College graduates have a higher labor market outcome than less educated adults. They are more likely to be employed and receive higher wages. This is true for all demographic groups, regardless of age, gender, ethnicity, or nativity. These differences are well-documented and measured.
But what about wealth? But wealth is an important indicator of economic well-being. However, it is hard to measure so information about wealth is not widely available. Recent data from the US Census Bureau’s Survey of Income and Program Participation, (SIPP) has been used.
According to estimates, Californians are more wealthy than those in the rest of America. The median household net worth for adults aged 25-plus in California was $135,000, while it was $105,000 elsewhere in the United States. Many are concerned about income inequality. However, wealth distribution is more uneven. This is particularly evident when we look at wealth according to educational attainment. California’s median household net worth is nearly four times greater for those with at least a bachelor’s degree than it is for high school graduates ($95,000). The difference in the rest of the country is slightly less than threefold. One in four California college graduates is a millionaire, while one in fourteen high school graduates is.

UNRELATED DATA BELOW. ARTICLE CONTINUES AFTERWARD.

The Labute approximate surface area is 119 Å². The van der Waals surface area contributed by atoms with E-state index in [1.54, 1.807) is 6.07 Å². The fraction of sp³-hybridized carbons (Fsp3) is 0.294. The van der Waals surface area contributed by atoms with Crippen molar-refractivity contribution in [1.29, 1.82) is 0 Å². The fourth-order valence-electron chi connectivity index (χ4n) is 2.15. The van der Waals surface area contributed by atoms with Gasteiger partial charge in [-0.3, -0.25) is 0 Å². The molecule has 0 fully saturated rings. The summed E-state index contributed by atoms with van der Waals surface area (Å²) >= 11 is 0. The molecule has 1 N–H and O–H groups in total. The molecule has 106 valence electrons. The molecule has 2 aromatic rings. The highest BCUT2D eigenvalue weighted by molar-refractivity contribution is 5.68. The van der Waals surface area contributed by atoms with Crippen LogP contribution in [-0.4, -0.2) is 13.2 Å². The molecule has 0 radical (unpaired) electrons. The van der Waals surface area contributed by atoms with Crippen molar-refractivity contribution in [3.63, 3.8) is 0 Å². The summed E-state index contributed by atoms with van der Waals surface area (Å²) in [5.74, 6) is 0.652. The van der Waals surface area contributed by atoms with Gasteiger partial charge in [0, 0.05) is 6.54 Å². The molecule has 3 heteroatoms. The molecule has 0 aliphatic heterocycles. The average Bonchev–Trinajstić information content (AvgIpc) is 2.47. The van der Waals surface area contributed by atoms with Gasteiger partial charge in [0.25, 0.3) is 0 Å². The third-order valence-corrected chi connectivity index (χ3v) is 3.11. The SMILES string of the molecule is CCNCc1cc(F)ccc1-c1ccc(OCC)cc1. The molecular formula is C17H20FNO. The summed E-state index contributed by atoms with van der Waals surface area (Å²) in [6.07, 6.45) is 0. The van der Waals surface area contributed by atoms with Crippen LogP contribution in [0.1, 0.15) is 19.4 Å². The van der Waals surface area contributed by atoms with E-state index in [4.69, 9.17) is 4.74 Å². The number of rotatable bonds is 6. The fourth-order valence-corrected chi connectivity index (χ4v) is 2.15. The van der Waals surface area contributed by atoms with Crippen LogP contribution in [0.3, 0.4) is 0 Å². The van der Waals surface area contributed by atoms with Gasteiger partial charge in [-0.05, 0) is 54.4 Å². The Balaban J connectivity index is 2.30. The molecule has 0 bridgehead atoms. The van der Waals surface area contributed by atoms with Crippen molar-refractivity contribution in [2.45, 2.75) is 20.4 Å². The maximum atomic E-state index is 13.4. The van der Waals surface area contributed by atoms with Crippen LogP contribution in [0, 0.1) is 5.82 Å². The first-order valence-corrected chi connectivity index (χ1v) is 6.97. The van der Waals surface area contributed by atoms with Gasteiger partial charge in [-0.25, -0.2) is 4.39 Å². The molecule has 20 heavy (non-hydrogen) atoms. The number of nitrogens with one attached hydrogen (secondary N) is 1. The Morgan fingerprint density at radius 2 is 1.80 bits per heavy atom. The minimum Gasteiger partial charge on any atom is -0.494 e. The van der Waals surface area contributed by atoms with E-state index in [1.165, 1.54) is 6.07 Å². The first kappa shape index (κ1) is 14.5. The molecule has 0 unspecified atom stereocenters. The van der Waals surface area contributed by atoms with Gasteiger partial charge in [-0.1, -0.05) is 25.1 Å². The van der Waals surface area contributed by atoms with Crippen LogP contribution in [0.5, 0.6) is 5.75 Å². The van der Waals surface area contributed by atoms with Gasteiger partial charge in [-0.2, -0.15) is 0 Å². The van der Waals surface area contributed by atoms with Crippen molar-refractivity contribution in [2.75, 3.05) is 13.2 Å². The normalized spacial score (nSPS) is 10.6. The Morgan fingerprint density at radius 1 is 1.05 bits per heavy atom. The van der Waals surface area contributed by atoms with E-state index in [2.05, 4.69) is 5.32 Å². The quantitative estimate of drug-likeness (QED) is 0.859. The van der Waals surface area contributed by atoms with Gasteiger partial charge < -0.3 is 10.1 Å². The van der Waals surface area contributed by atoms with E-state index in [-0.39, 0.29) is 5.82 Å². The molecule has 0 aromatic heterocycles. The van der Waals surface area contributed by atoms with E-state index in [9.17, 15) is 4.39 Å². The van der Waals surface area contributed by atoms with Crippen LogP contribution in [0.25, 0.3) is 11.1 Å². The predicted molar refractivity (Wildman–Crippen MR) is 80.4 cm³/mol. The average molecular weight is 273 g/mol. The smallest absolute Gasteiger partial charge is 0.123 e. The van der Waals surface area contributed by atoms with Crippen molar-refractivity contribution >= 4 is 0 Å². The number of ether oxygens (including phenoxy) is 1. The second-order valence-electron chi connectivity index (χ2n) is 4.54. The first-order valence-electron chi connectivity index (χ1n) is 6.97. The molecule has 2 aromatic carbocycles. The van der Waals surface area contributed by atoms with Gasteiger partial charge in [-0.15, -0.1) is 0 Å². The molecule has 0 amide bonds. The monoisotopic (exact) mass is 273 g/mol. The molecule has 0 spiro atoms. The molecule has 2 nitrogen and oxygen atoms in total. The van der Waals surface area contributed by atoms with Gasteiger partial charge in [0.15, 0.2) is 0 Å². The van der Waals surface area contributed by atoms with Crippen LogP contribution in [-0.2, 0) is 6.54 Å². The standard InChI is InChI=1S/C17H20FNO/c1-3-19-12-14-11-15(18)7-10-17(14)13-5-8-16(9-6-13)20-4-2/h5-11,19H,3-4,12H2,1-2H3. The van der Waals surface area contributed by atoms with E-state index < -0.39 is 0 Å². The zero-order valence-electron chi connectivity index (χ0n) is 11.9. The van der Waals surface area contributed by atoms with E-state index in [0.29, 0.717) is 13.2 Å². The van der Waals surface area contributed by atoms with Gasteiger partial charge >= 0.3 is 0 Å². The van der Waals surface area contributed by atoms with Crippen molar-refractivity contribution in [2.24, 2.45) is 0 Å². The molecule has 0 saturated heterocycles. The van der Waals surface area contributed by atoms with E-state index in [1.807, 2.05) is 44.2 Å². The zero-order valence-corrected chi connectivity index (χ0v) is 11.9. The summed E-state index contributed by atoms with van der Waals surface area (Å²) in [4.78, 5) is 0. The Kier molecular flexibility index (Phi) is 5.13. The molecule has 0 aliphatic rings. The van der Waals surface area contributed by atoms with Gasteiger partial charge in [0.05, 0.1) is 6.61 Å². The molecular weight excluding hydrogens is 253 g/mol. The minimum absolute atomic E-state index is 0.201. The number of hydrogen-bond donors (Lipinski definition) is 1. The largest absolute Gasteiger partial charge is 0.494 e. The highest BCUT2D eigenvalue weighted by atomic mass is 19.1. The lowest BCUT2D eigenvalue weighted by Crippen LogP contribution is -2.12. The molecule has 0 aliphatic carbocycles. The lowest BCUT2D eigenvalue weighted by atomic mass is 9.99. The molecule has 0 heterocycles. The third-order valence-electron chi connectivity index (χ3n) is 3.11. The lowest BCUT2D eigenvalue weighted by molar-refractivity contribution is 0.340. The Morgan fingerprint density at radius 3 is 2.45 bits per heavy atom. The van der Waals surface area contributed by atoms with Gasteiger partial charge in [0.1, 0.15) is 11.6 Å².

Wealth accumulates over time for most people. Their wealth increases year after year as college graduates earn high salaries. California’s 25-34-year-old college graduates have a negative net worth. This means they have more student loan debt than assets. However, as debt decreases and wealth increases over time. Half of the California’s recent college graduates (those between 65-74) are millionaires.
Higher education is a key factor in economic growth for both individuals and the state.